Gilbert Peak from Surprise LakeOn Friday, my wife and I met up with three friends in the Goat Rocks Wilderness of the Southern Washington Cascades (roughly in between Mts Rainier and Adams). The goal was to reach the summit of Gilbert Peak (aka Mt Curtis Gilbert), the highest point of the wilderness area at 8,184 feet.
The Goat Rocks area -- so named because of the bands of mountain goats which live there -- is the eroded remnants of an ancient volcano that erupted well over a million years ago. Though none of my pictures are of a wide enough angle to show the entire crater area, the view is reminiscent of the blown-out mountainside of Mt St Helens -- only much larger and after significant regrowth. The rough outline of the mountain that dominated the landscape some two million years ago can still be seen in the semi-circular ring of peaks around the crater area.
My wife and I made the 3+ hour drive from Seattle after we both got home from work on Friday. We hiked about a mile and a half with only the light of our headlamps under the starry, moonless night sky. Our companions had left us a trail of clues to help us find their campsite. We joined them shortly after nine o'clock and after a bit of unwinding by the campfire, we crawled into the sleeping bags.
We awoke before sunrise on Saturday and hiked about five miles to Surprise Lake where we set up camp and loaded our packs with only enough food, water, and clothing to get us to the top of Gilbert Peak. We allowed up to seven hours to navigate the roughly 7-mile roundtrip mostly off-trail hike, which would put us back in our Surprise Lake camp before dark.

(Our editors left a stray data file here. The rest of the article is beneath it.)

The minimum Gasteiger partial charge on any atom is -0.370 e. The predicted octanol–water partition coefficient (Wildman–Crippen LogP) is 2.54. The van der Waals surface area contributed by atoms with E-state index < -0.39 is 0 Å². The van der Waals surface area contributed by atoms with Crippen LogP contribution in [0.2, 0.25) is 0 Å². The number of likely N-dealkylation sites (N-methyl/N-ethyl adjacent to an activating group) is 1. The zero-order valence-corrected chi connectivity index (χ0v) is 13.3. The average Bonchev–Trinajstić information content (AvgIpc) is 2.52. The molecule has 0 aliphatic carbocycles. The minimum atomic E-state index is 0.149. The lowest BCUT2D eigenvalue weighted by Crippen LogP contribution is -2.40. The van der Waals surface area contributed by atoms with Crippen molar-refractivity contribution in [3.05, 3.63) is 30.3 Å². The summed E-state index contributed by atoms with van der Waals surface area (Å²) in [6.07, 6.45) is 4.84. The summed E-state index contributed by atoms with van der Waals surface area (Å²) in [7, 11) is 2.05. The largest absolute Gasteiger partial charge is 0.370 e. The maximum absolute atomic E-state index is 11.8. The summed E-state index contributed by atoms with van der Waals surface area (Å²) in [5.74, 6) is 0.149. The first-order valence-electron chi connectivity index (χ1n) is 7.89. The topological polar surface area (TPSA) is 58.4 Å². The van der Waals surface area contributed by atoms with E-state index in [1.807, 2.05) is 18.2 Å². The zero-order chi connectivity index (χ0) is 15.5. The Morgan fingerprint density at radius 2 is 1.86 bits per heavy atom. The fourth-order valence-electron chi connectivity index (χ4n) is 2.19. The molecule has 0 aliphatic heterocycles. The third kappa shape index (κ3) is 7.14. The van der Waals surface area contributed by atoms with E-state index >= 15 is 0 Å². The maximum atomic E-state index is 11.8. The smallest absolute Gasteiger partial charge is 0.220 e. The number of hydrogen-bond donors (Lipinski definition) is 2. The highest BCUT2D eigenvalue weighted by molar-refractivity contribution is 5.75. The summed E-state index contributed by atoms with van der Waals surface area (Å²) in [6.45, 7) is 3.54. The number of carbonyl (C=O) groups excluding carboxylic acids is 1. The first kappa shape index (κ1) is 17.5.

The trail up started under the cover of the forest, but became a combination of cross-country travel, goat trails, and unmaintained trails. We soon climbed above treeline and saw the terrain rise sharply up to what was the crater rim of the ancient volcano. We picked our way up the steep, rocky terrain until we reached the ridge above. On the way, we were fortunate to see a couple of the creatures for which the area was named.
Earlier on the steep terrain, my wife had twisted her knee. She pressed on for awhile, but after crossing most of the ridge, she determined that it was not wise to push through the pain any longer. She and I turned around for camp as the other three continued to the top.
On our way back, we took a slightly different route that involved slightly gentler slopes. It proved to be a good test for our navigation and route-finding skills! I won't say we were exactly lost. (Well, okay, for a short time we were lost.) Shortly after leaving camp that morning, I marked a GPS waypoint and labeled it "Camp." I should have labeled it "Trail shortly outside of camp," because by the time we were returning, I had forgotten that the point was outside of camp and not camp itself. This simple oversight led to a few errors in judgment that caused me to take Laura off-trail through some thick forest. She took several unnecessary and painful steps as we tried to get back on track. Lesson learned, though: Don't trust a GPS waypoint alone over common sense, a map and compass.
By the time we returned to camp, the others had just arrived minutes earlier -- having successfully reached the summit. We cooked some dinner, shared some stories, and crawled into the sleeping bags again.
It rained off and on through the night, and a cold wind blew the following morning. My wife's knee was feeling better after some rest, and the hike out was mostly uneventful. (Except for seeing several huge tracks in the trail that we swear were made by a Sasquatch!) ;-)